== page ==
Much Ado About Nothing at Royal Shakespeare Theatre

Much Ado About Nothing at Royal Shakespeare Theatre


Posted 2022-02-22 by Alison in Birmingham follow

Mon 21 Feb 2022 - Sat 12 Mar 2022

Shakespeare's witty battle of the sexes returns to the RSC in Stratford upon Avon but this time in a futuristic imagined world from one of the country's most exciting new directors.

Much Ado About Nothing at the Royal Shakespeare Theatre until March 12 is under the stewardship of director Roy Alexander Weise.

He's a rising star in the UK theatre world and since receiving the prestigious JMK award in 2016 has brought a fresh take to the stage through plays including The Mountaintop and Nine Night for the National Theatre.

In this, his Royal Shakespeare Company (RSC) debut, Alexander Weise has created a futuristic world that visually at first glance has the 'Afrofuturism' look and feel seen in movies like Marvel's Black Panther. Soldiers Don Pedra, Benedick and Claudio abseil down from the roof like superheroes in their dramatic entrance that brings a frisson of excitement among the audience.

But the memorable set design and costumes are far more than just superheroes. It's all a clever fusion of African and Shakespearean European cultures with an extra dose of zany futuristic effects, glowing neon and unusual symbols.

Gold features strongly as a nod to it being an African symbol of power and authority historically, but there are also subtle culturally relevant touches like lead Benedick wearing one black glove or a scene in a barbershop and the soul-influenced RnB music.

The incredibly imaginative clothes have been designed by London costume designer Melissa Simon-Hartman, who was worked on outfits for Beyonce and Doja Cat. She has infused elements of corsets, kirtles and billowing dresses from the Elizabethan era of Shakespeare's time with styles from the West Indies, West Africa and more, which make you excited to see what will come next.

Men mix arm cuffs with yoga pants and big boots while the women have a revolving series of outfit changes from romantic pastel pinks to shimmering metallic shades, all with a hint of African traditions in the hairstyles and accessories.

The comedy follows two couples and their romances after a group of soldiers return from war. One a case of love at first sight for Claudio and Hero that is veered off course by the meddling villain of the piece, Don John.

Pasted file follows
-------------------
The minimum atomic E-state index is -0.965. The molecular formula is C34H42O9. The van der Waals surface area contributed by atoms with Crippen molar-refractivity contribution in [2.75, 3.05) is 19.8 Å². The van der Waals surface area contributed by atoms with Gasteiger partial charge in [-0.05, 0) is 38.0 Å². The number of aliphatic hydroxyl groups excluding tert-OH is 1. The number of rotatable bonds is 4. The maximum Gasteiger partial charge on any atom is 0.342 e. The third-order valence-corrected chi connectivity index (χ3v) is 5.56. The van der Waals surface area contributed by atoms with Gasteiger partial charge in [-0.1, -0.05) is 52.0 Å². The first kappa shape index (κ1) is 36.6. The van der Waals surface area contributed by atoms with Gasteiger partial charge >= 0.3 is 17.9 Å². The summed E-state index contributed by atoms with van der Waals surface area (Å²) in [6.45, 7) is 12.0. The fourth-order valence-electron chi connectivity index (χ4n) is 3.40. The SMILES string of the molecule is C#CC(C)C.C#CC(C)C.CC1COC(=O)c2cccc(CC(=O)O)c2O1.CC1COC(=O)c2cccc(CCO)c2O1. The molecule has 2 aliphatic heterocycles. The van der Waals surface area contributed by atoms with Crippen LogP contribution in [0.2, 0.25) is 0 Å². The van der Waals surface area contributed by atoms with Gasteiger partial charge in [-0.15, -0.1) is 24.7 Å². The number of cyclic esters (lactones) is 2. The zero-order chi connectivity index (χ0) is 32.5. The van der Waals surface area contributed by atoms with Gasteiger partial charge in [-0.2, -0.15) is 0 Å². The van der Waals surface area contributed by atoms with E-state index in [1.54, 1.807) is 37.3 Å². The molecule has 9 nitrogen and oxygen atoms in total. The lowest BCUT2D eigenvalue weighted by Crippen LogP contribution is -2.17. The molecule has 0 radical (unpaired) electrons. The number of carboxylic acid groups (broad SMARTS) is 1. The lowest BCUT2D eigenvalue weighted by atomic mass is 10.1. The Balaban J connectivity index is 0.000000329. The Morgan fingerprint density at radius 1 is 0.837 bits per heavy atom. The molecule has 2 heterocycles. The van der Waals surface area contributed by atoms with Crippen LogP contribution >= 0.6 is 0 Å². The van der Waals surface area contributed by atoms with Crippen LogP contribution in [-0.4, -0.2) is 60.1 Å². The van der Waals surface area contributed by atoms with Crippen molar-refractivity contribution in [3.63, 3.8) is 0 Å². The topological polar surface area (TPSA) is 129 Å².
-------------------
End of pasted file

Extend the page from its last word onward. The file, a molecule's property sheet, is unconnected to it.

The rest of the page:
The other coupling - of Beatrice and Benedick - is one that has sparked endless rom-com books and movies ever since. This older couple and more feistier pair are two of Shakespeare's prime characters.

They are the stuff that all rom-coms are made of - boy meets girl, irritate each other and constantly bicker despite subconsciously falling in love.

Akiya Henry as Beatrice is a force of nature on stage. She's nailed this character's vibrancy and independent spirit while being likeable and realistic.

Newcomer Luke Wilson stepped in at the last minute as Benedick full time when Michael Balogun pulled out suddenly due to 'unforeseen circumstances' but is an impressive understudy. He has a charisma and presence on stage plus a wonderful chemistry with Henry.

You can't help but look forward to their encounters as their romance develops. They make easy work of some of Shakespeare's wittiest dialogue. Although the main comedy comes from Karen Henthorn as the ridiculous Constable Dogberry, who unwittingly unearths the plots and manipulations of dastardly Don John.

Alexander Weise puts song and dance at the heart of the production, which makes it feel fresh and youthful. It also feels very up to date with its gender fluid approach with Ann Ogbomo fitting in well as Don Pedra, traditionally a male role.

It's a constant visual sensation that adds something new to an age-old play. Most of all, it's very, very memorable.

Much Ado is clearly another success for Alexander Weise as he stamps his mark on creating relevant and exciting diverse theatre. It's a marvel to enjoy that may be set in the future but makes Shakespeare feel like it's finally immersed in the 21st Century.
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#theatre -reviews
!date 21/02/2022 -- 12/03/2022
70619 - 2023-01-26 01:48:11


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